Vocalist Diane Marino celebrates a friend and entertains audiences


Singer Diane Marino seeks to pay homage to a friend on “Soul Serenade – – the Gloria Lynne Project.” The performer moves away from the piano to allow herself to concentrate on the singing duties on the album. With the relatively large ensemble of musicians Marino has put together, classic songs come to life. From the sounds of things, it has worked out well for Marino to have focused on singing. “Soul Serenade” is a collection of 14 songs that find Marino and her ensemble playing with a buoyant vibe and energy. Two standout tracks from the release are “Somewhere in the Night” and “An Old-Fashioned Walk.”

About “Soul Serenade” and Gloria Lynne

The songs on the album were taught to Marino by Gloria Lynne. All 14 songs had been unknown to Marino prior to Lynne’s performances. Marino includes them all on the recording. But one listen to the recording shows that  Marino has done all the homework to make her dreams for the album come true.

With an arranger, a solid ensemble that consists of two basses, two violins, cello, bassoon and multiple guitars, trumpet, and trombone, and an array of saxophones, Marino puts her own spin on things.

Gloria Lynne’s life and musical career are worth celebrating. Born just days before the Great Depression, Lynne’s recording and performing career spanned almost a lifetime. From 1958 to 2007, Lynne made an impact on the worlds of jazz and r&b. She earned accolades from jazz and r&b organizations. She passed away in 2013 at age 83.


“Somewhere in the Night” by Diane Marino

The pop-jazz opening will remind some listeners of “Ribbon in the Sky” by Stevie Wonder. The soundscape is rich and heartfelt. A saxophone rides atop the jazz groove created by the bass, drums, and piano. The pace changes from slow to mid-tempo. Except for the saxophone, all of the instrumentation sounds so deep that audiences might expect an instrumental, there seems no room in the soundscape for vocals. But, like other songs on the recording, “Somewhere in the Night” doesn’t disappoint or get too bogged down in the patterns it follows early on.

Marino’s voice is one of those rare ones that are deep without being too breathy, or too inflexible to produce clear diction. Each word is pronounced crisply. Her interpretation of the song is lively and captures an essence of romance.

For fans, the song will not feel long enough. The instrumentation and the vocals carry listeners away to another time, one more romantic, arguably than the current one. In short, Marino and her ensemble create a world of sound that listeners don’t want to leave.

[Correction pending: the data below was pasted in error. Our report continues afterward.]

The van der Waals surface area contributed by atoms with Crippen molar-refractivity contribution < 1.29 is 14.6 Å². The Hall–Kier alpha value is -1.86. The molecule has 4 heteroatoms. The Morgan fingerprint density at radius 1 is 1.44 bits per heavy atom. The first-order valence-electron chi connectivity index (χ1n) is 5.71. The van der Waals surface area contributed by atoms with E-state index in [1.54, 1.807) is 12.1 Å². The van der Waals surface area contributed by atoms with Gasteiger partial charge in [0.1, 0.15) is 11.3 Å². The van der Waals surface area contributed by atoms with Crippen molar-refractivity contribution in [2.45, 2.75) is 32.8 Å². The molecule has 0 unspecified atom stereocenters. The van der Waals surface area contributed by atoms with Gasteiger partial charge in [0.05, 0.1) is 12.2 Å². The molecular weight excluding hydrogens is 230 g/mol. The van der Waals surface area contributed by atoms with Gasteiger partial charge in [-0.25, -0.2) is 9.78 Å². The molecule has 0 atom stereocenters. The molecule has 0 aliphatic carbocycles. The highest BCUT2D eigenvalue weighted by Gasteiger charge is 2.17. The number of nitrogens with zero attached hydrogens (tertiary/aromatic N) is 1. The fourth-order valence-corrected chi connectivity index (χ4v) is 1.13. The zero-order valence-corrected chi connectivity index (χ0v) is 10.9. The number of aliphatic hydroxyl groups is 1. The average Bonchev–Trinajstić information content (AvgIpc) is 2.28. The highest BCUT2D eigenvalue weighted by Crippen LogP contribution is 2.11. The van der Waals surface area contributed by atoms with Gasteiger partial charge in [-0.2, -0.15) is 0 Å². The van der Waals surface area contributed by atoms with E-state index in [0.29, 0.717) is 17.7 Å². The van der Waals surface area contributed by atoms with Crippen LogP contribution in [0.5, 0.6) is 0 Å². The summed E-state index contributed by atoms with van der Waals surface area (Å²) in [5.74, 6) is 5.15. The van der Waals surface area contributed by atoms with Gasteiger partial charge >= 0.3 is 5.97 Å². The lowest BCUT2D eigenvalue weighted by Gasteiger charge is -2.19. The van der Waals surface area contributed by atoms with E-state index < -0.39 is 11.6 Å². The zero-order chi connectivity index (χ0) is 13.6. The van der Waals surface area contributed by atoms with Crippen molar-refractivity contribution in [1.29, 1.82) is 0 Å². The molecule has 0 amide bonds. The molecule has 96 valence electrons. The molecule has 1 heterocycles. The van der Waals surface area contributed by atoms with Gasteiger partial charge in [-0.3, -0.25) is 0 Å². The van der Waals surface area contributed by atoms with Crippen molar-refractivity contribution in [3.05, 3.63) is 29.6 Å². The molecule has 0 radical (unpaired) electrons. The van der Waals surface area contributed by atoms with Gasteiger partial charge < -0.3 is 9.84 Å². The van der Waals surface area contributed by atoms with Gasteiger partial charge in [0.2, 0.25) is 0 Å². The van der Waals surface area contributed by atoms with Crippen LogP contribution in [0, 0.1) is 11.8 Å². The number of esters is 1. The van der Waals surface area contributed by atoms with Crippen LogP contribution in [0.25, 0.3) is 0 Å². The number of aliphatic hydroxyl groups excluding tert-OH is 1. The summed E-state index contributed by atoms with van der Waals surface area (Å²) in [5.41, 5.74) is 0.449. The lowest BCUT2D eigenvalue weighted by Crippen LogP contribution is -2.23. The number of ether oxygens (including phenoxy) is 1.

“Let’s Take an Old-Fashioned Walk” by Diane Marino

Marino takes on an Irving Berlin tune. Knowing that the iconic composer was behind the song, listeners are curious about what Marino will be able to do with it. The bass line creates the main groove. It moves in an easy up and down rhythm, with the gentle crush and shimmer of drums just beneath it.

Instrument showcases help to create dynamics and textures. A saxophone, then a guitar solo before the vocals come in. Marino’s voice is a bit higher here, but she continues to excel at the snappy rhythms and clear storytelling.

The lyrics are simple, lovers can work through issues while taking an old-fashioned walk. The rhyme scheme is relatively simple, too. “Talk” is paired with “walk” and Marino’s bright voice enlivens the song.

Marino manages to create jazz that is both fun and timeless. “Soul Serenade- – the Gloria Lynne Project” will be available for purchase March 19, 2018.

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Dodie Miller-Gould is a native of Fort Wayne, Indiana. She has BA and MA degrees in English from Indiana University-Purdue University, Fort Wayne, and an MFA in Fiction from Minnesota State University, Mankato. Her research interests include popular music and culture, 1920s jazz, and blues, confessional poetry, and the rhetoric of fiction. She has presented at numerous conferences in rhetoric and composition, and creative writing. Her creative works have appeared in Tenth Muse, Apostrophe, The Flying Island, Scavenger's Newsletter and elsewhere. She has won university-based awards for creative work and literary criticism.

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